Bill Nye “The Science Guy” Buys A Chevrolet Bolt

1 month ago by Steven Loveday 53

Steve Wozniak now has company on the list of “celebrities” with a Chevrolet Bolt. Who better than Bill Nye the Science Guy to own and promote GM’s new long-range all-electric disruptor? If you don’t know Bill, he previously hosted a PBS children’s show.

Chevrolet Bolt EV rear hatch with seats down

Nye is an EV lover and advocate, and of course his education and field of expertise strongly supports his preference. He actually drove one of the few GM EV1 electric cars years ago. He shared:

“If you don’t drive an electric car, you just don’t get it.”

“Who the hell wants to drive a combustion-engine car? People … come on!”

The Science Guy is already pushing his friends and family to join the club and has been taking them on test drives. Nye believes that once you ride in one (an EV), it’s hard not to smile and be sold.

Nye said that he usually only needs about 100 miles of range. But, at times, he travels 120 miles to Palm Springs, from his home in Studio City (Los Angeles), CA. Some of his previous cars caused him range anxiety on such a trip. Nye has been the proud owner of the EV1, Mini E, Nissan LEAF, BMW i3, Ford Focus Electric, and VW e-Golf. He still owns a 2004 Toyota Prius hybrid that he rarely drives. Wow, his seriousness about electric vehicles is beyond obvious.  It also gives him credibility as an “expert” in the field, and a wonderful arsenal for comparison.

Nye said that the Chevrolet Bolt:

“Is head and shoulders above the rest.”

Chevrolet Bolt EV

His only complaints are that the driver’s seat is too narrow and the rearview camera display (housed in the rearview mirror, instead of on the display screen) is weird to get used to. It’s not as easy to judge distances than a traditional mirror. But, you can turn it off. He also mentioned that the steering wheel should tilt down further, so as not to block the instrument cluster.

Nye uses his Chevrolet Bolt as his daily driver. He sometimes travels up to 90 miles each way and never has to charge during his trips.

Source: Green Car Reports

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53 responses to "Bill Nye “The Science Guy” Buys A Chevrolet Bolt"

  1. Bacardi says:

    “If you don’t drive an electric car, you just don’t get it.”

    How insightful…

    “Who the hell wants to drive a combustion-engine car? People … come on!”

    99.99% of the world if we include the majority of EV owners who have an ICE vehicle in their household…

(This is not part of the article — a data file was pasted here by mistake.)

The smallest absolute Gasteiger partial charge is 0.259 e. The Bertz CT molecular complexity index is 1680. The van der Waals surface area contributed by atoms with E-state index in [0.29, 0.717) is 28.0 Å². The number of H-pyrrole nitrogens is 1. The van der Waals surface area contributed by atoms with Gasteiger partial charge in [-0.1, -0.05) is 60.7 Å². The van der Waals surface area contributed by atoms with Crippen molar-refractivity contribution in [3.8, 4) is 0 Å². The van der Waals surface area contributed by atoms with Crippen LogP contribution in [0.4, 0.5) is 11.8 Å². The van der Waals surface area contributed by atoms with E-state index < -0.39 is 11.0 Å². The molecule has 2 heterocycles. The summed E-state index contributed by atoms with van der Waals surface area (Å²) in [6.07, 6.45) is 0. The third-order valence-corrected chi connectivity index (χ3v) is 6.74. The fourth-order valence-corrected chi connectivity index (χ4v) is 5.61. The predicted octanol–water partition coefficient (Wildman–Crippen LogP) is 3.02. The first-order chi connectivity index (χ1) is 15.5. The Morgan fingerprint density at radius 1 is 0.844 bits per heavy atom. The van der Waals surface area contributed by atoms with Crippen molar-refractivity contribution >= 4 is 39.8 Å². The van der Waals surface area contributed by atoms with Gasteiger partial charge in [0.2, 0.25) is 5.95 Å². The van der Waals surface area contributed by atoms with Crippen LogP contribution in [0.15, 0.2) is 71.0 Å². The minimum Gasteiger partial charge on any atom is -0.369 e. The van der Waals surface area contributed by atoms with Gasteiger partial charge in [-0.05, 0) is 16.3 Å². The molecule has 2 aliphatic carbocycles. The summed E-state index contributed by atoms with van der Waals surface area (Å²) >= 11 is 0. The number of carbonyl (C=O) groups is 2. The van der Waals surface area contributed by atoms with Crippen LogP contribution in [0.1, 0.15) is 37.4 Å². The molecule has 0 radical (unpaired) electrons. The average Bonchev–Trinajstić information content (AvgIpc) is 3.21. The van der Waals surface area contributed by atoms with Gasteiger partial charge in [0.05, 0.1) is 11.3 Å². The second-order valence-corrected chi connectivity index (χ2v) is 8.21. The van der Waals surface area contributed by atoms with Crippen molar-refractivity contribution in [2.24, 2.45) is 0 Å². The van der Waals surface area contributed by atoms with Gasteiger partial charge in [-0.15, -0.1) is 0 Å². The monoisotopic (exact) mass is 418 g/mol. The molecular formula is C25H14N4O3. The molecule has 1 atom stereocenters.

1. Nick says:

      > How insightful…

      Way more than you seem to be giving credit for.

      1. ClarksonCote says:

        +1. I dislike Bill Nye immensely. Though I dislike him slightly less for buying a Bolt EV 😉

    2. Michael Will says:

      Just shows you don’t get it yet.
      Don’t worry it’s normal.
      My boss laughed at me 1990 and said ‘nobody will ever use Email for business’

      I was lucky enough that a friend showed me his GM Volt 2014 and how it could drive electric without gas engine for a good distance. I started test driving teslas and bought a good amount of shares below $190 instead of the car as it was out my budget. 2015 I test drove a VW eGolf and thought why not replace the secondary gas car that I mostly drive short distance anyways. Best decision ever, we ended up putting 23.6k miles on it and the ‘primary’ gas car stared collecting dust. 2016 we finally replaced the Honda Odyssee with a tesla model X after cashing in on some of the stocks gains, loving it.

      The idea of going back to a gas car is about as attractive as trading in my iPhone for a landline. Not going to happen.

      1. georgeS says:

        Right on Michael!!

      2. Kosh says:

        Is he still alive? You should, you know… drop him an email.

      3. Bacardi says:

        You’re right, I, along with 99.99% of the population don’t get it…If you love EVs so much why even have a Volt with ICE engine when you could have a pure EV?

        I had a MY17 Volt for 4 months, every single speed bump, parking garage ramp or drainage trench (L.A. area has a lot of them) it was SCRAPE…Went to an ICE SUV, I no longer even slow down for speed bumps and couldn’t be happier…

        1. Kdawg says:

          Speed bumps are there for a reason. You should slow down.

        2. Larry says:

          And this relates to the Volt being an EV how?

          I’ve had my ’17 Volt 7 months and have never scraped a thing. Maybe you didn’t do enough research before you purchased – ground clearance is an easy parameter to find.